If you have a summation over several functions but want to perform the addition on the grid given by the first input function, you first copy the wanted grid and then perform the operation on that grid

mrcpp::FunctionTreeVector<D> inp_vec;
inp_vec.push_back(std::make_tuple(a, a_tree));
inp_vec.push_back(std::make_tuple(b, b_tree));
inp_vec.push_back(std::make_tuple(c, c_tree));

mrcpp::FunctionTree<D> f_tree(MRA);                     // Construct empty root grid
mrcpp::copy_grid(f_tree, get_func(inp_vec, 0));         // Copy grid of first input function
mrcpp::add(-1.0, f_tree, inp_vec);                      // Add functions on fixed grid

Here you can of course also add a positive prec to the addition and the resulting function will be built adaptively starting from the given initial grid.

Multiplication

The multiplication follows the exact same syntax as the addition, where the product \(f = \prod_i c_i f_i(x)\) is done in the following way

double a, b, c;                                         // Multiplication parameters
mrcpp::FunctionTree<D> a_tree(MRA);                     // Input function
mrcpp::FunctionTree<D> b_tree(MRA);                     // Input function
mrcpp::FunctionTree<D> c_tree(MRA);                     // Input function

mrcpp::FunctionTreeVector<D> inp_vec;                   // Vector to hold input functions
inp_vec.push_back(std::make_tuple(a, &a_tree));         // Append to vector
inp_vec.push_back(std::make_tuple(b, &b_tree));         // Append to vector
inp_vec.push_back(std::make_tuple(c, &c_tree));         // Append to vector

mrcpp::FunctionTree<D> f_tree(MRA);                     // Output function
mrcpp::multipy(prec, f_tree, inp_vec);                  // Adaptive multiplication

In the special case of multiplying two functions the coefficients are collected into one argument

mrcpp::FunctionTree<D> f_tree(MRA);
mrcpp::multiply(prec, f_tree, a*b, a_tree, b_tree);

For multiplications, there might be a loss of accuracy if the product is restricted to the union grid. The reason for this is that the product will contain signals of higher frequency than each of the input functions, which require a higher grid refinement for accurate representation. By specifying a positive prec you will allow the grid to adapt to the higher frequencies, but it is usually a good idea to restrict to one extra refinement level beyond the union grid (by setting max_iter=1) as the grids are not guaranteed to converge for such local operations (like arithmetics, derivatives and function mappings)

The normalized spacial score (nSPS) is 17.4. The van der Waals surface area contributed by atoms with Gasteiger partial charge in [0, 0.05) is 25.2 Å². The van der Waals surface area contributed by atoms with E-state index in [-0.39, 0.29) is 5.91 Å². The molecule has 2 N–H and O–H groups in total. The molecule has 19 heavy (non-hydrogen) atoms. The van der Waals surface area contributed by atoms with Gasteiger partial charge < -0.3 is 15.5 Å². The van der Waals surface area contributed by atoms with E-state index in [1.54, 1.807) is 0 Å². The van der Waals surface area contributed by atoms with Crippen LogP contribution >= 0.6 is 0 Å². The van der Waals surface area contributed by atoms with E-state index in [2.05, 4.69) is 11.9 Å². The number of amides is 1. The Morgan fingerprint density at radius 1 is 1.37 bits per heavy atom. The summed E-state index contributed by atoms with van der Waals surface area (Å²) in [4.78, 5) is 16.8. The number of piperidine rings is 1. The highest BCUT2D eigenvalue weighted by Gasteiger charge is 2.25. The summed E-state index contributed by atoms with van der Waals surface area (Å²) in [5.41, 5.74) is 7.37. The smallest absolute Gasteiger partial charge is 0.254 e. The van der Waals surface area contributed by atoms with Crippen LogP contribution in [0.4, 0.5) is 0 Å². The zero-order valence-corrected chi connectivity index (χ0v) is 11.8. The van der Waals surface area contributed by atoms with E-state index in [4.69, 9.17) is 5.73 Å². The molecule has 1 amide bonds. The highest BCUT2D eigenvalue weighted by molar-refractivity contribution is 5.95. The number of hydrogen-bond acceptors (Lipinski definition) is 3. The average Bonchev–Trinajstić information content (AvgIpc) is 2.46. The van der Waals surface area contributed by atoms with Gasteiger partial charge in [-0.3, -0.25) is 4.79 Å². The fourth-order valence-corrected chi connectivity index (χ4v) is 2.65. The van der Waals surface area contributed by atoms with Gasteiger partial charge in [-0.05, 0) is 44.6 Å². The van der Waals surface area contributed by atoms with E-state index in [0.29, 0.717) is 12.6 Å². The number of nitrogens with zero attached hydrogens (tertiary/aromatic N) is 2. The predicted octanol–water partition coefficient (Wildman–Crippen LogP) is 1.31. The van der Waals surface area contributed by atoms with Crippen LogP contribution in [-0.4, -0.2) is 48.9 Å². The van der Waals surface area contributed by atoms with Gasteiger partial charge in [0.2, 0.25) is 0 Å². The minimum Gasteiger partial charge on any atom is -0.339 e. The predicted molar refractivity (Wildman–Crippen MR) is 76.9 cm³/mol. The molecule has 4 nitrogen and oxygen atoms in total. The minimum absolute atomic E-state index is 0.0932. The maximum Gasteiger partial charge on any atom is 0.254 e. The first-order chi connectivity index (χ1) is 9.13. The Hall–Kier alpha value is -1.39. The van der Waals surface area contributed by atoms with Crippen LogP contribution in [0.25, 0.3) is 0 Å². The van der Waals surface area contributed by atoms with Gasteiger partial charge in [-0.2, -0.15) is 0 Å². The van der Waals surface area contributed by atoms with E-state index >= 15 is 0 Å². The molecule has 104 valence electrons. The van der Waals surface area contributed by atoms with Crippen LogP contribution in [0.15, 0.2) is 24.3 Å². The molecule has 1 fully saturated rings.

mrcpp::FunctionTree<D> f_tree(MRA);                     // Construct empty root grid
mrcpp::build_grid(f_tree, a_tree);                      // Copy grid of a
mrcpp::build_grid(f_tree, b_tree);                      // Copy grid of b
mrcpp::multiply(prec, f_tree, a*b, a_tree, b_tree, 1);  // Allow 1 extra refinement

Re-using grids

Given a FunctionTree that is a valid function representation, we can clear its MW expansion coefficients as well as its grid refinement

mrcpp::FunctionTree<D> tree(MRA);                       // tree is an undefined function
mrcpp::project(prec, tree, f_func);                     // tree represents analytic function f
tree.clear();                                           // tree is an undefined function
mrcpp::project(prec, tree, f_func);                     // tree represents analytic function g

This action will leave the FunctionTree in the same state as after construction (undefined function, only root nodes), and its coefficients can now be re-computed.

In certain situations it might be desireable to separate the actions of computing MW coefficients and refining the grid. For this we can use the refine_grid, which will adaptively refine the grid one level (based on the wavelet norm and the given precision) and project the existing function representation onto the new finer grid

mrcpp::refine_grid(tree, prec);

E.i., this will not change the function that is represented in tree, but it might increase its grid size. The same effect can be made using another FunctionTree argument instead of the precision parameter

mrcpp::refine_grid(tree_out, tree_in);

which will extend the grid of tree_out in the same way as build_grid as shown above, but it will keep the function representation in tree_out.

This functionality can be combined with clear_grid to make a “manual” adaptive building algorithm. One example where this might be useful is in iterative algorithms where you want to fix the grid size for all calculations within one cycle and then relax the grid in the end in preparation for the next iteration. The following is equivalent to the adaptive projection above (refine_grid returns the number of new nodes that were created in the process)

int n_nodes = 1;
while (n_nodes > 0) {
    mrcpp::project(-1.0, tree, func);                   // Project f on fixed grid
    n_nodes = mrcpp::refine_grid(tree, prec);           // Refine grid based on prec
    if (n_nodes > 0) mrcpp::clear_grid(tree);           // Clear grid for next iteration
}